Thursday, January 26, 2012

Seniors Benefit from the Affordable Care Act

As the one-year anniversary of the Affordable Care Act (ACA) approaches on March 23rd, it brings with it many new advantages for older Americans. The ACA directly impacts seniors by closing Medicare’s prescription drug benefits gap, promising comprehensive preventive care coverage and removing loopholes used by insurance companies to deny coverage. In these aspects, the ACA expands coverage for seniors while reducing the opportunity for exploitation.

Elimination of the “donut hole” is a key example of one of the improvements brought by the ACA. The “donut hole” is a drug coverage gap that forces participants to pay costs in full after their annual expenses reach $2,830. Until intervention from the ACA, Medicare beneficiaries paid the total cost of drugs until their annual expenses surpassed $6,440. The new law diminishes this gap in coverage by offering Medicare participants a 50% discount on brand name drugs. WOW’s Elder Index has found that out-of-pocket health care costs account for the second highest expense for elders, after housing.

Furthermore, the Affordable Care Act expands preventive care coverage to seniors by offering free annual wellness visits and personalized prevention for individuals enrolled in Medicare. By 2018, all private health insurance plans must cover preventive services without co-payments.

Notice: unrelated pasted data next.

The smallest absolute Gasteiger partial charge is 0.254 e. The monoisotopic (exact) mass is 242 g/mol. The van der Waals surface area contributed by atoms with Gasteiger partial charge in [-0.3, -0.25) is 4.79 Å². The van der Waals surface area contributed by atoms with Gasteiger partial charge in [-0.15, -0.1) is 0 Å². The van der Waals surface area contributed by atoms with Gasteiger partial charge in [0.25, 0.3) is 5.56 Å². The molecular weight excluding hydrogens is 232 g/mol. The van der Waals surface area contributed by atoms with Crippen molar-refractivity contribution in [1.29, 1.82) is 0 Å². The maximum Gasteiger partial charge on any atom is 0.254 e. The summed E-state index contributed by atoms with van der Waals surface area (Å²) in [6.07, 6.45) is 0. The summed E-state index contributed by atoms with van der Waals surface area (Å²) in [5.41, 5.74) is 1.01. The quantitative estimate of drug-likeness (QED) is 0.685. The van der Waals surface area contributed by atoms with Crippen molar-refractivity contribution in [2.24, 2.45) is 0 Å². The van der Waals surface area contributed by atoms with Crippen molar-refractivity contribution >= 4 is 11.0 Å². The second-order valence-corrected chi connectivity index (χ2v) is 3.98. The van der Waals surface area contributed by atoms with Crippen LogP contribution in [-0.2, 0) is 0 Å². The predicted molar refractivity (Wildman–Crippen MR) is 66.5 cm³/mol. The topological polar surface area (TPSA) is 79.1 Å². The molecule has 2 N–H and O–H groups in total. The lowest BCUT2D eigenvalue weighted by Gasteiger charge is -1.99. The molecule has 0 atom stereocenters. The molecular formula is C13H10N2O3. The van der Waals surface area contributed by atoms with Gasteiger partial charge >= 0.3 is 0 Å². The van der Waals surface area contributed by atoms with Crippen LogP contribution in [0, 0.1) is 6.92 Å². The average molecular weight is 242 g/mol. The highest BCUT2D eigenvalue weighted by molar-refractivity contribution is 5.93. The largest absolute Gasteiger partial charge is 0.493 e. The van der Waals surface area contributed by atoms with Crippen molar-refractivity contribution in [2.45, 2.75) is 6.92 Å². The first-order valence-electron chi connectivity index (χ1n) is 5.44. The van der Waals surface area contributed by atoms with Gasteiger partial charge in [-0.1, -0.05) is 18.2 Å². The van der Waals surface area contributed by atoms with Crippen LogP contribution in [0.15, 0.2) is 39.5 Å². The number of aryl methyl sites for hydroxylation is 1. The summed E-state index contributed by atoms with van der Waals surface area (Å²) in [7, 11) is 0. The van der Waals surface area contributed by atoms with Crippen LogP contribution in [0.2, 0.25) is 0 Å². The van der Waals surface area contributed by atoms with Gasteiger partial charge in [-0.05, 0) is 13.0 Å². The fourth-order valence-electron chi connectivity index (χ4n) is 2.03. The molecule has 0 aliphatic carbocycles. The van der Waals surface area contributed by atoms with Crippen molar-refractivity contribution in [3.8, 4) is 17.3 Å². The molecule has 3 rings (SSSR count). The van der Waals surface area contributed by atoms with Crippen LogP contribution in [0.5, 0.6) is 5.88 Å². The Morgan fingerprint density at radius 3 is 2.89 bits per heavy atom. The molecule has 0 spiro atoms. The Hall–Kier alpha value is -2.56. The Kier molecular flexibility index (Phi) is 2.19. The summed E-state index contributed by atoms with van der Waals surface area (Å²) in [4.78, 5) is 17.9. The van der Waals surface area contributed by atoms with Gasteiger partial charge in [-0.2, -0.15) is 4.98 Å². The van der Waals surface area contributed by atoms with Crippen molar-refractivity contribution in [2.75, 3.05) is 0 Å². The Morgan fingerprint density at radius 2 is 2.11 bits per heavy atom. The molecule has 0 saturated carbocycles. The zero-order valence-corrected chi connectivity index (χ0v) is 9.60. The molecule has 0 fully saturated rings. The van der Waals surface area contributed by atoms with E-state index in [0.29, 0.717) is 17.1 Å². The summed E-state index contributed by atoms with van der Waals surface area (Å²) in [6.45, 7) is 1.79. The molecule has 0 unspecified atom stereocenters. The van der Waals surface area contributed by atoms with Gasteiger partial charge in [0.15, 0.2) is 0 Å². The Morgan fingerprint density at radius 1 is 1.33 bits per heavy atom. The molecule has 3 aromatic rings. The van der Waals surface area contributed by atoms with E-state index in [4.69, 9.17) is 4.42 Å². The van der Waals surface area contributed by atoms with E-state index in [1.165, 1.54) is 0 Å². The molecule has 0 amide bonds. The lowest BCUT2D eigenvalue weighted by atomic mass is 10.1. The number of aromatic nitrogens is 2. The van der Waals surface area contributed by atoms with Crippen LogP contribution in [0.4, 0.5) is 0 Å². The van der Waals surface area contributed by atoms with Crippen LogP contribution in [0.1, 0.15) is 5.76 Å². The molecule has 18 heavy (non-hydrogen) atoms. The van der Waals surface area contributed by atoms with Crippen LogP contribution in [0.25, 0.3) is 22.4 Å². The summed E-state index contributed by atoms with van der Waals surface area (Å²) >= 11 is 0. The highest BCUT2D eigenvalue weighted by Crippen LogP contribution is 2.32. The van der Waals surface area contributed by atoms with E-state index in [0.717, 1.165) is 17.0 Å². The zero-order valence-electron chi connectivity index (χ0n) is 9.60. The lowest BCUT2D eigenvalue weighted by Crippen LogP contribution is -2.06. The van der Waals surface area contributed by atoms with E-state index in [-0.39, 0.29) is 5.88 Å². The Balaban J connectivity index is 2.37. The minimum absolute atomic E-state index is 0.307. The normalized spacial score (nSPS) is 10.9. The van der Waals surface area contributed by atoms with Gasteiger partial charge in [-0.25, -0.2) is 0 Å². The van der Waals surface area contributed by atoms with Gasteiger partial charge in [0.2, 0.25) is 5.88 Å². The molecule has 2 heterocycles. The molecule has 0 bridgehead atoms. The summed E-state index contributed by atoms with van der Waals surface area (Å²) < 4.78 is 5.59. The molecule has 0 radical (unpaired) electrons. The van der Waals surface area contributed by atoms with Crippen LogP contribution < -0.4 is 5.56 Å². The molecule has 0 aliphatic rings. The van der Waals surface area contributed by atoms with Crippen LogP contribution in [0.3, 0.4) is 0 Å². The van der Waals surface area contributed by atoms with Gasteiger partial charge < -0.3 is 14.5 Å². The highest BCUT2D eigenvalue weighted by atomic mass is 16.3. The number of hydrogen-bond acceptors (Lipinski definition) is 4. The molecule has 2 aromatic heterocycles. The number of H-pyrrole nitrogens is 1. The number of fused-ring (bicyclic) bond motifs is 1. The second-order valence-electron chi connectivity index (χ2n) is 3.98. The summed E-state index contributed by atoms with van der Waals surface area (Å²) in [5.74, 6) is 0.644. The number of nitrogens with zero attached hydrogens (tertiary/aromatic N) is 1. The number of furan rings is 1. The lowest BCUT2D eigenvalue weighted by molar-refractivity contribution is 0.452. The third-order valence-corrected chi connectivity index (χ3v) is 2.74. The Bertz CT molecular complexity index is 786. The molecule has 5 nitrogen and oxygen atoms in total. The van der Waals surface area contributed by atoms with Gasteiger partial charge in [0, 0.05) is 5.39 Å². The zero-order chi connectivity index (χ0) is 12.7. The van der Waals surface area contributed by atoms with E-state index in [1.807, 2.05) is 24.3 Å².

Finally, the Act will prevent insurance companies from rescinding coverage based on unintentional mistakes on applications. Currently, insurance companies have the right to revoke policies when a beneficiary becomes sick if there are unintentional mistakes on paper work. The new regulations eliminate this policy by prohibiting insurers from withdrawing coverage unless fraud or intentional misrepresentation of facts has occurred.

The anniversary of the Affordable Care Act and the introduction of its new reforms will help secure more fair healthcare policies to seniors. In the long run the ACA saves taxpayer dollars by eradicating fraud and abuse within the Medicare system and simultaneously guaranteeing elders more reliable coverage.

Sahdia Khan
Elder Economic Security Initiative Intern

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